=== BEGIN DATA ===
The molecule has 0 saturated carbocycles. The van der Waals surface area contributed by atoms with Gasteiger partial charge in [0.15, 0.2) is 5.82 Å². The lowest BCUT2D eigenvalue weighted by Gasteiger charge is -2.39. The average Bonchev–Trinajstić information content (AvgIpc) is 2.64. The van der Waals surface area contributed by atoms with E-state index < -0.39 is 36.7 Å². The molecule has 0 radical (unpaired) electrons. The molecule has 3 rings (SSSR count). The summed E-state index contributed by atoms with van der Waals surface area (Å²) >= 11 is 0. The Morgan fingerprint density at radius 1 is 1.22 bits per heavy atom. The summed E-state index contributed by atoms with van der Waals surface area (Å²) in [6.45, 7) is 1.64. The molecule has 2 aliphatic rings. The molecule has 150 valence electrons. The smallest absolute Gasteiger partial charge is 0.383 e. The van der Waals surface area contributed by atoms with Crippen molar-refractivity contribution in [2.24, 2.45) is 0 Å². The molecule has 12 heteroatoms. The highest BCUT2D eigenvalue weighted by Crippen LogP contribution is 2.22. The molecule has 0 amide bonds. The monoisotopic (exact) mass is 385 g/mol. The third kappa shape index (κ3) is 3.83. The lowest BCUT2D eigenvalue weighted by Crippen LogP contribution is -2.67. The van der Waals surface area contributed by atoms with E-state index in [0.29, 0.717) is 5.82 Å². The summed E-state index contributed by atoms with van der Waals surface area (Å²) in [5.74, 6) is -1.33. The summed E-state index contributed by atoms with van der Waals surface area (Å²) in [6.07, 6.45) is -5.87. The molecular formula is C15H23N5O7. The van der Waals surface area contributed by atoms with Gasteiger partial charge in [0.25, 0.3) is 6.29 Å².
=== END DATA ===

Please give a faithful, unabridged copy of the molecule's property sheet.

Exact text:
The molecule has 0 saturated carbocycles. The van der Waals surface area contributed by atoms with Gasteiger partial charge in [0.15, 0.2) is 5.82 Å². The lowest BCUT2D eigenvalue weighted by Gasteiger charge is -2.39. The average Bonchev–Trinajstić information content (AvgIpc) is 2.64. The van der Waals surface area contributed by atoms with E-state index < -0.39 is 36.7 Å². The molecule has 0 radical (unpaired) electrons. The molecule has 3 rings (SSSR count). The summed E-state index contributed by atoms with van der Waals surface area (Å²) >= 11 is 0. The Morgan fingerprint density at radius 1 is 1.22 bits per heavy atom. The summed E-state index contributed by atoms with van der Waals surface area (Å²) in [6.45, 7) is 1.64. The molecule has 2 aliphatic rings. The molecule has 150 valence electrons. The smallest absolute Gasteiger partial charge is 0.383 e. The van der Waals surface area contributed by atoms with Crippen molar-refractivity contribution in [2.24, 2.45) is 0 Å². The molecule has 12 heteroatoms. The highest BCUT2D eigenvalue weighted by Crippen LogP contribution is 2.22. The molecule has 0 amide bonds. The monoisotopic (exact) mass is 385 g/mol. The third kappa shape index (κ3) is 3.83. The lowest BCUT2D eigenvalue weighted by Crippen LogP contribution is -2.67. The van der Waals surface area contributed by atoms with E-state index in [0.29, 0.717) is 5.82 Å². The summed E-state index contributed by atoms with van der Waals surface area (Å²) in [5.74, 6) is -1.33. The summed E-state index contributed by atoms with van der Waals surface area (Å²) in [6.07, 6.45) is -5.87. The molecular formula is C15H23N5O7. The van der Waals surface area contributed by atoms with Gasteiger partial charge in [0.25, 0.3) is 6.29 Å².